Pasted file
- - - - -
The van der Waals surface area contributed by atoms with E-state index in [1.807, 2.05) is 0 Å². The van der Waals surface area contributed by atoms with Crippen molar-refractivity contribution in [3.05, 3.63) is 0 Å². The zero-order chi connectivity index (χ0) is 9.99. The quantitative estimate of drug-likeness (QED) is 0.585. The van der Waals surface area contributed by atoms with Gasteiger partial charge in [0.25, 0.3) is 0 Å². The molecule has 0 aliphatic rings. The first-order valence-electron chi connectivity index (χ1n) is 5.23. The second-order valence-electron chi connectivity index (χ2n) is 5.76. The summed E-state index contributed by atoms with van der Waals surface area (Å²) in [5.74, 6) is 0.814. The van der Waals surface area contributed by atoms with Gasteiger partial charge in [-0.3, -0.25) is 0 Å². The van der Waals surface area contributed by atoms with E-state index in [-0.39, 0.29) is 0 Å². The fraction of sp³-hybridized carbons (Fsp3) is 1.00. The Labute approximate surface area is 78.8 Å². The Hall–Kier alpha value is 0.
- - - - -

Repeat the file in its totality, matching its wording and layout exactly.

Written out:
The van der Waals surface area contributed by atoms with E-state index in [1.807, 2.05) is 0 Å². The van der Waals surface area contributed by atoms with Crippen molar-refractivity contribution in [3.05, 3.63) is 0 Å². The zero-order chi connectivity index (χ0) is 9.99. The quantitative estimate of drug-likeness (QED) is 0.585. The van der Waals surface area contributed by atoms with Gasteiger partial charge in [0.25, 0.3) is 0 Å². The molecule has 0 aliphatic rings. The first-order valence-electron chi connectivity index (χ1n) is 5.23. The second-order valence-electron chi connectivity index (χ2n) is 5.76. The summed E-state index contributed by atoms with van der Waals surface area (Å²) in [5.74, 6) is 0.814. The van der Waals surface area contributed by atoms with Gasteiger partial charge in [-0.3, -0.25) is 0 Å². The van der Waals surface area contributed by atoms with E-state index in [-0.39, 0.29) is 0 Å². The fraction of sp³-hybridized carbons (Fsp3) is 1.00. The Labute approximate surface area is 78.8 Å². The Hall–Kier alpha value is 0.